Deborah Jean Swanson
Swanson, approximately 1986
Date reported missing : 03/29/1986
Missing location (approx) :
Coeur d'Alene, Idaho
Missing classification : Endangered Missing
Gender : Female
DOB : 07/30/1954 (67)
Age at the time of disappearance: 31 years old
Height / Weight : 5'4, 130 pounds
Distinguishing characteristics, birthmarks, tattoos
: Caucasian female. Blonde hair, green eyes. Swanson's ears are pierced. Her nickname is Debbie.
Information on the case from local sources, may or may not be correct : Swanson was a special education teacher in Coeur d'Alene, Idaho in 1986. She was last seen walking near the entrance to Tubbs Hill trail at 4:40 p.m. on March 29, 1986. Authorities believe she went there to go jogging.
Swanson's vehicle was found locked and abandoned in the Third Street parking lot near Tubbs Hill later that day. A K-Mart shopping bag was in the trunk and her purse was inside the car, but there was no sign of Swanson, and the car keys were missing and have never been found.
She missed appointments over the following two days, March 30 and 31, and was reported missing on April 1. Swanson has never been heard from again. Extensive searches of the area produced no clues as to her whereabouts.
Investigators believe Swanson was taken against her will; foul play is suspected in her case. Other women have been attacked on the trail where she was last seen, but the attacks have not been linked to her disappearance. Swanson is described as a social, athletic person who enjoyed her job. Her case remains unsolved.
Other information and links : ncy
Coeur d'Alene Police Department
September 2021 updates and sources
Idaho Bureau of Criminal Investigation
The Coeur d'Alene Press
A missing person is a person who has disappeared and whose status as alive or dead cannot be confirmed as their location and condition are not known. A person may go missing through a voluntary disappearance, or else due to an accident, crime, death in a location where they cannot be found (such as at sea), or many other reasons. In most parts of the world, a missing person will usually be found quickly. While criminal abductions are some of the most widely reported missing person cases, these account for only 2–5% of missing children in Europe.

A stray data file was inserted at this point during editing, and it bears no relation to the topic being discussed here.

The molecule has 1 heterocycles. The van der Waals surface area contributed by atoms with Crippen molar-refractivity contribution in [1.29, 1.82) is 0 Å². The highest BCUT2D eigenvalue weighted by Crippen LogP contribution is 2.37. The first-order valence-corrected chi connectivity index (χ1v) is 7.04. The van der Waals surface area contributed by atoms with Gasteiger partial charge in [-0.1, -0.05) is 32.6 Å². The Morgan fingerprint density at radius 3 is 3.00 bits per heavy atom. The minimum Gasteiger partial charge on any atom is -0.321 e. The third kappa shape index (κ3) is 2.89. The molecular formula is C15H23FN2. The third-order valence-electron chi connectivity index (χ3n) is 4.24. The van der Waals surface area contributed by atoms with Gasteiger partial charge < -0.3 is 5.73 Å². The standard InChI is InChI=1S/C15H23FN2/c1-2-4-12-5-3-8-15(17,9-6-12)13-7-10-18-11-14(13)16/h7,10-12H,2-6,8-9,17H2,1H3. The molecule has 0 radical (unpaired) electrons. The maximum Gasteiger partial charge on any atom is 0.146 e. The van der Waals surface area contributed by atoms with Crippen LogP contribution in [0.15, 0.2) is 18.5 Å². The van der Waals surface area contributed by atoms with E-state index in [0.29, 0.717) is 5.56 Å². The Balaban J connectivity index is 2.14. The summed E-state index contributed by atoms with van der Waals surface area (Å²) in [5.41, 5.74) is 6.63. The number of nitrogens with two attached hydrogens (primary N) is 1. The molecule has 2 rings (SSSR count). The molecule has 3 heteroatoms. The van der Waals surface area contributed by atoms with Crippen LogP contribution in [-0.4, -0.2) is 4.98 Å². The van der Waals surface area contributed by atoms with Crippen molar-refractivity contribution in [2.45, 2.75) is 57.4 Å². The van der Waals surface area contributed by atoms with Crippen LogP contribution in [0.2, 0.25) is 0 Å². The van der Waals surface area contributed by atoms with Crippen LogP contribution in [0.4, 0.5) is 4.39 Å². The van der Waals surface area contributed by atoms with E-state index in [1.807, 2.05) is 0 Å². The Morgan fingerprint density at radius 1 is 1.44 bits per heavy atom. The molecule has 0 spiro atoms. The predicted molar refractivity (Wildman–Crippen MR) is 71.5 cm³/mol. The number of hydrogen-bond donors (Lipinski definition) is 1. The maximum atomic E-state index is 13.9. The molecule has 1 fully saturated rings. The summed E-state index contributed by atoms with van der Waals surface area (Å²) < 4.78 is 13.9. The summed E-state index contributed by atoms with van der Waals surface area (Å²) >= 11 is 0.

By contrast, some missing person cases remain unresolved for many years. Laws related to these cases are often complex since, in many jurisdictions, relatives and third parties may not deal with a person's assets until their death is considered proven by law and a formal death certificate issued. The situation, uncertainties, and lack of closure or a funeral resulting when a person goes missing may be extremely painful with long-lasting effects on family and friends.
Several organizations seek to connect, share best practices, and disseminate information and imAge at the time of disappearance: s of missing children to improve the effectiveness of missing children investigations, including the International Commission on Missing Persons, the International Centre for Missing & Exploited Children (ICMEC), as well as national organizations, including the National Center for Missing & Exploited Children in the US, Missing People in the UK, Child Focus in Belgium, and The Smile of the Child in Greece.
The Doe Network
Pennsylvania Crime Stoppers
5 October 12, 2004. October 8, 2015; Information on the case from local sources, may or may not be correct : updated.
Interactive Missing Person Search Map